Green leafy vegetables should always be on the daily menu
For a long time, green leafy vegetables (cabbage, cauliflower, broccoli, kale, etc.) were considered food for the poor, although they grow in almost all gardens. The ancestral home of cabbage, for example, is Europe, although most Europeans do not like cabbage because of its specific smell during cooking. The reason for this unpleasant smell is the large amount of compounds rich in sulfur, the so-called sulforans. These compounds are extremely useful and have been proven to have an effective effect on intestinal mucosal cells and strengthen the immune response, as well as a certain antiparasitic effect (which is important in the diet of preschool and school children). That’s why cabbage should be common on the menu.
Broccoli is a precursor to cauliflower and a close relative of chard, beets, kale and Chinese cabbage. The name comes from the Latin word “bracchium = strong arm” or branch which describes the appearance of strong shoots. In recent years, more and more yellow-green shenon, ie a hybrid of broccoli and cauliflower, is in demand. Broccoli is rich in a variety of nutrients. It is among the first in terms of vitamin A content (dark green is an indicator of carotene content). It is rich in folic acid, so it is recommended for pregnant women. One cup of this cooked vegetable contains 72 mg of calcium just like half a cup of milk. One cup of this vegetable satisfies 10% of the need for iron. The present vitamin C helps in the absorption of iron in the body. Vitamin C is lost with heat treatment, so broccoli is cooked very briefly in hot water or steam. One cup of broccoli has a similar content as orange and satisfies the daily need for this vitamin. Energy value: 100 gr has 35 kcal. It contains only 2 grams of protein with a high amino acid grade (89). Contains 3 grams of fiber. Vitamins B1, B2, B3, B6, magnesium, potassium and zinc are present.
Preparation of dishes with broccoli – in salads you can use raw vegetables with other vegetables and the addition of lemon juice, spices and olive oil. Delicious broccoli, celery and cucumber juice can be easily prepared. It is thermally processed by steaming or in water with a minimum amount of water. Cook for 3 to 5 minutes. Heat treatment took a long time if the flowers fall apart, the color becomes olive or the water in which the vegetables are cooked becomes dark green and intense in color. Broccoli releases sulfur compounds and ammonia (which have an unpleasant odor) during prolonged cooking. Leaves (containing vitamin A), stems and green flowers can be used in the diet, which contribute almost equally to the nutritional value. The stems should be peeled if they are hard because they will not soften even by long cooking (because the bark is composed of lignin). Great sauces and soups can be made from this vegetable. In the soup with various vegetables, add broccoli at the very end of cooking. That way it will keep its shape. There is a preserved recipe from ancient Rome from the ancient Roman chef Apicius: cleaned and cooked broccoli is fried in a little olive oil for a few minutes. Add spices (coriander, cumin, chopped onion and a few drops of wine).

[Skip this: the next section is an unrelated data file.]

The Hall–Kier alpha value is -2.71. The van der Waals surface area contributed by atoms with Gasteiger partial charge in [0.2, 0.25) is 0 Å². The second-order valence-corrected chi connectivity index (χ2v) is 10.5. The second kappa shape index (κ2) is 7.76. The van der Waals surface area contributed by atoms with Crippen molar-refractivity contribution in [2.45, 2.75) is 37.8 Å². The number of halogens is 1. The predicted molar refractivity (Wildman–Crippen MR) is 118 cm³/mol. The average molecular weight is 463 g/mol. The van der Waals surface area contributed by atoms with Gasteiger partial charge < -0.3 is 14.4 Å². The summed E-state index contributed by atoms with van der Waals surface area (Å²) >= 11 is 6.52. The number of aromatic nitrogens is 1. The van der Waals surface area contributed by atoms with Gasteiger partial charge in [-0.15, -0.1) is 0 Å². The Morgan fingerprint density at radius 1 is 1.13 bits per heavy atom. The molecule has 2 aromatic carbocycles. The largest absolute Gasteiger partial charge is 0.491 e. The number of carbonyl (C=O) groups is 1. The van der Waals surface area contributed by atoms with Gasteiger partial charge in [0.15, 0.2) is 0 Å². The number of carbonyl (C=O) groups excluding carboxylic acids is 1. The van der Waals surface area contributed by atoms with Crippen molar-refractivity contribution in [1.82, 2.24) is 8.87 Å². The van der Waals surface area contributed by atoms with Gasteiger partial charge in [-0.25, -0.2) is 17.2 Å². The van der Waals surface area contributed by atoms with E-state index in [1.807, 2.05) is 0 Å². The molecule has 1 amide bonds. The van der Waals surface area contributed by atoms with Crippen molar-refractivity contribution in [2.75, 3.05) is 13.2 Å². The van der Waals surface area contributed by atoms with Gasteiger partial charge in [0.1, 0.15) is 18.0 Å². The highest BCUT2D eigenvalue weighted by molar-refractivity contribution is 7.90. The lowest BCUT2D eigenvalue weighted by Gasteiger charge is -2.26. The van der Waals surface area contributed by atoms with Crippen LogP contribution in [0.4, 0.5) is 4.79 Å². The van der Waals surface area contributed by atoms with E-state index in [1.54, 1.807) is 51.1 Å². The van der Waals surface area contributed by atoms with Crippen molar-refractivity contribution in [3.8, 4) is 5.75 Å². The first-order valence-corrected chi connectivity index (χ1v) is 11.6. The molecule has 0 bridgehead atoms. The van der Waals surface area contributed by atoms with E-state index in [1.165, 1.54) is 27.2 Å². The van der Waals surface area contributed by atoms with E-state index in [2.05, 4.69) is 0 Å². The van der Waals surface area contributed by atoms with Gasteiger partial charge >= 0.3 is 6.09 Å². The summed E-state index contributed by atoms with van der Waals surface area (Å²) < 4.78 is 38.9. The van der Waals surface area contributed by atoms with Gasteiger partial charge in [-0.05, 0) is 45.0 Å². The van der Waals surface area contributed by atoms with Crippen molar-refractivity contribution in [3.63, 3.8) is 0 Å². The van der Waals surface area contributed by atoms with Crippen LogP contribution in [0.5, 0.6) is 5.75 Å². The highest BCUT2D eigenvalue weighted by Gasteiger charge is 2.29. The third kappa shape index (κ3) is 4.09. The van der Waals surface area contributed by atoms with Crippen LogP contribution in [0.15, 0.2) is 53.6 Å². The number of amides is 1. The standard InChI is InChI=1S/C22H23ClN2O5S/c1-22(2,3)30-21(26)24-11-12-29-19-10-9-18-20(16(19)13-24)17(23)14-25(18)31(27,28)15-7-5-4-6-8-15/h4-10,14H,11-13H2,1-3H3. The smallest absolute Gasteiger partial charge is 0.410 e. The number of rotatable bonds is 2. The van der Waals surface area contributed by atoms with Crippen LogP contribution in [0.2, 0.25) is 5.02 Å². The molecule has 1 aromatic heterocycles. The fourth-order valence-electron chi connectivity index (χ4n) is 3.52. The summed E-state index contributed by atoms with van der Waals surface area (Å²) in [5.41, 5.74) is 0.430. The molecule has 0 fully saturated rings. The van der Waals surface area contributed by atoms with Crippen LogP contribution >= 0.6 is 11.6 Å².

Cauliflower- as early as six centuries BC cauliflower was grown in Mediterranean countries especially in Italy. In other parts of Europe, with the beginning of the 12th century, mass cultivation of this vegetable began. Cauliflower is almost fat-free and has very few calories and carbohydrates and contains phytonutrients. These substances have a double effect: they counteract the harmful effects of enzymes that activate the compounds responsible for cancer and increase the positive effects of those enzymes that disable and eliminate carcinogenic substances. Energy value: 100 g of fresh cauliflower is 25kcal. It is an excellent source of vitamin C (46 mg which makes up 77% of the RDA). It is a good source of folic acid and vitamin K. Fresh cauliflower per 100 g contains 2.5 g of dietary fiber, 18 mg of phytosterols (of which lutein and zeaxanthin 33 mg).
Preparation of dishes with cauliflower-cauliflower should be cooked briefly to preserve all the nutrients. This retains the active substances and improves the usability in the body. Cauliflower can be prepared by steaming, whole or separated into flowers. Cauliflower can be steamed in a bamboo strainer or sieve over a pot of boiling water until soft. Remove from heat immediately. Then you can briefly fry the cauliflower in olive oil or butter, mix it with scrambled eggs in an omelette with the addition of herbs and parmesan, or pour over the onion caramelized with balsamic vinegar and sprinkle with roasted pine nuts before serving – as desired. Always check the softness of the cauliflower after cooking for 10 to 15 minutes. If the cauliflower is cooked too much, it loses its nutritional value, and if the kitchen spreads, it has an unpleasant sulphurous smell. Cooked cauliflower can be served with tomato or cheese toppings, as a salad in the Mediterranean way with the addition of olives, small hot peppers, capers, anchovies, chopped as a souffle or in the form of puree as a tomato filling sprinkled with breadcrumbs and baked in the oven. Cauliflower cooked in milk with the addition of sour cream and baked bread cubes with thyme will give an excellent soup.